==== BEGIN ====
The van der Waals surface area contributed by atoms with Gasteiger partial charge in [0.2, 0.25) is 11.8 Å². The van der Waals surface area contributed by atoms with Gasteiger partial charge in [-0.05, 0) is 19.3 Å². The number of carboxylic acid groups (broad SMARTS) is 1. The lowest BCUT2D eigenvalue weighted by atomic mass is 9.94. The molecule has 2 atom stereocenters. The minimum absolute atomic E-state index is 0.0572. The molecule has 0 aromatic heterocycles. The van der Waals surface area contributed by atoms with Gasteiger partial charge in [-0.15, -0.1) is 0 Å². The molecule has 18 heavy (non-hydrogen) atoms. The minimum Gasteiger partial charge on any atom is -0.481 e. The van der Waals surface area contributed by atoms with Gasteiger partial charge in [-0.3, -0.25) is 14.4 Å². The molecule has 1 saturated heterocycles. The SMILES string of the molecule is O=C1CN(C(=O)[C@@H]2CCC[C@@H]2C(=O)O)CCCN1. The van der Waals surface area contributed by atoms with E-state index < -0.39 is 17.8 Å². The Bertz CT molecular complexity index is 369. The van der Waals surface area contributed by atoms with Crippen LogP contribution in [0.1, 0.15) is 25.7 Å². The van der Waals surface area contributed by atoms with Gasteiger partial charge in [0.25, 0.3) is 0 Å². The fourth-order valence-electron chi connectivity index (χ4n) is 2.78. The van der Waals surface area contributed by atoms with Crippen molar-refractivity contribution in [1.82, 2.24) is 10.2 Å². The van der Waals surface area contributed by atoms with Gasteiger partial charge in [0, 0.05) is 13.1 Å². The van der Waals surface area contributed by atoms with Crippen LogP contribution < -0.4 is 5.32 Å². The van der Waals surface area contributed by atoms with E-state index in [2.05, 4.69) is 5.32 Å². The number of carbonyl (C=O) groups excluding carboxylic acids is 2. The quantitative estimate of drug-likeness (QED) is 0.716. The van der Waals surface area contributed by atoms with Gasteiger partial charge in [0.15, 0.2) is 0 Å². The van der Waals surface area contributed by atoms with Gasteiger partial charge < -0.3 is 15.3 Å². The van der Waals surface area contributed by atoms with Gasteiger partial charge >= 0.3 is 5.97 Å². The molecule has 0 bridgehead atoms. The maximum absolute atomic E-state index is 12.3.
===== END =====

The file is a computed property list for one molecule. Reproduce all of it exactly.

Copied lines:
The van der Waals surface area contributed by atoms with Gasteiger partial charge in [0.2, 0.25) is 11.8 Å². The van der Waals surface area contributed by atoms with Gasteiger partial charge in [-0.05, 0) is 19.3 Å². The number of carboxylic acid groups (broad SMARTS) is 1. The lowest BCUT2D eigenvalue weighted by atomic mass is 9.94. The molecule has 2 atom stereocenters. The minimum absolute atomic E-state index is 0.0572. The molecule has 0 aromatic heterocycles. The van der Waals surface area contributed by atoms with Gasteiger partial charge in [-0.15, -0.1) is 0 Å². The molecule has 18 heavy (non-hydrogen) atoms. The minimum Gasteiger partial charge on any atom is -0.481 e. The van der Waals surface area contributed by atoms with Gasteiger partial charge in [-0.3, -0.25) is 14.4 Å². The molecule has 1 saturated heterocycles. The SMILES string of the molecule is O=C1CN(C(=O)[C@@H]2CCC[C@@H]2C(=O)O)CCCN1. The van der Waals surface area contributed by atoms with E-state index < -0.39 is 17.8 Å². The Bertz CT molecular complexity index is 369. The van der Waals surface area contributed by atoms with Crippen LogP contribution in [0.1, 0.15) is 25.7 Å². The van der Waals surface area contributed by atoms with Gasteiger partial charge in [0.25, 0.3) is 0 Å². The fourth-order valence-electron chi connectivity index (χ4n) is 2.78. The van der Waals surface area contributed by atoms with Crippen molar-refractivity contribution in [1.82, 2.24) is 10.2 Å². The van der Waals surface area contributed by atoms with Gasteiger partial charge in [0, 0.05) is 13.1 Å². The van der Waals surface area contributed by atoms with Crippen LogP contribution < -0.4 is 5.32 Å². The van der Waals surface area contributed by atoms with E-state index in [2.05, 4.69) is 5.32 Å². The number of carbonyl (C=O) groups excluding carboxylic acids is 2. The quantitative estimate of drug-likeness (QED) is 0.716. The van der Waals surface area contributed by atoms with Gasteiger partial charge in [0.15, 0.2) is 0 Å². The van der Waals surface area contributed by atoms with Gasteiger partial charge < -0.3 is 15.3 Å². The van der Waals surface area contributed by atoms with Gasteiger partial charge >= 0.3 is 5.97 Å². The molecule has 0 bridgehead atoms. The maximum absolute atomic E-state index is 12.3.